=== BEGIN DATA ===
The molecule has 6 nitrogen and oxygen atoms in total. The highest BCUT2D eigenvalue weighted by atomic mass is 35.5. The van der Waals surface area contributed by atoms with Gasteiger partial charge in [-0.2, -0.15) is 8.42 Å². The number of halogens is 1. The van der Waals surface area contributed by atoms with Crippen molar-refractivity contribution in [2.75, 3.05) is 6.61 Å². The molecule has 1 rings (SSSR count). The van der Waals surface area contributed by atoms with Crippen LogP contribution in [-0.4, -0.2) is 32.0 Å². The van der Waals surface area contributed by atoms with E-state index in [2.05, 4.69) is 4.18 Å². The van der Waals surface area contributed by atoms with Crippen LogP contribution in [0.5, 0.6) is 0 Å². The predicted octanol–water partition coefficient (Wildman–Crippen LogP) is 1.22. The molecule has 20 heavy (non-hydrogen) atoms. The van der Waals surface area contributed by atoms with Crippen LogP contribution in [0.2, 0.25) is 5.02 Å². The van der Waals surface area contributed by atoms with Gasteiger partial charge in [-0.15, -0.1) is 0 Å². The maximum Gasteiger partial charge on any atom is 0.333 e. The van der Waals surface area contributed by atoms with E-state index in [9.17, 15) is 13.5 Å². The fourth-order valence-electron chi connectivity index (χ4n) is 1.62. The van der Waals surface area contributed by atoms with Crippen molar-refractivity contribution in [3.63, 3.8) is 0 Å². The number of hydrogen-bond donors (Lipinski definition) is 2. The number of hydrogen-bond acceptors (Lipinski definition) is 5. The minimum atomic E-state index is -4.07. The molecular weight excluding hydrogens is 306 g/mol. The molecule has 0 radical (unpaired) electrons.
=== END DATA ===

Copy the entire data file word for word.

The molecule has 6 nitrogen and oxygen atoms in total. The highest BCUT2D eigenvalue weighted by atomic mass is 35.5. The van der Waals surface area contributed by atoms with Gasteiger partial charge in [-0.2, -0.15) is 8.42 Å². The number of halogens is 1. The van der Waals surface area contributed by atoms with Crippen molar-refractivity contribution in [2.75, 3.05) is 6.61 Å². The molecule has 1 rings (SSSR count). The van der Waals surface area contributed by atoms with Crippen LogP contribution in [-0.4, -0.2) is 32.0 Å². The van der Waals surface area contributed by atoms with E-state index in [2.05, 4.69) is 4.18 Å². The van der Waals surface area contributed by atoms with Crippen LogP contribution in [0.5, 0.6) is 0 Å². The predicted octanol–water partition coefficient (Wildman–Crippen LogP) is 1.22. The molecule has 20 heavy (non-hydrogen) atoms. The van der Waals surface area contributed by atoms with Crippen LogP contribution in [0.2, 0.25) is 5.02 Å². The van der Waals surface area contributed by atoms with Gasteiger partial charge in [-0.15, -0.1) is 0 Å². The maximum Gasteiger partial charge on any atom is 0.333 e. The van der Waals surface area contributed by atoms with E-state index in [9.17, 15) is 13.5 Å². The fourth-order valence-electron chi connectivity index (χ4n) is 1.62. The van der Waals surface area contributed by atoms with Crippen molar-refractivity contribution in [3.63, 3.8) is 0 Å². The number of hydrogen-bond donors (Lipinski definition) is 2. The number of hydrogen-bond acceptors (Lipinski definition) is 5. The minimum atomic E-state index is -4.07. The molecular weight excluding hydrogens is 306 g/mol. The molecule has 0 radical (unpaired) electrons.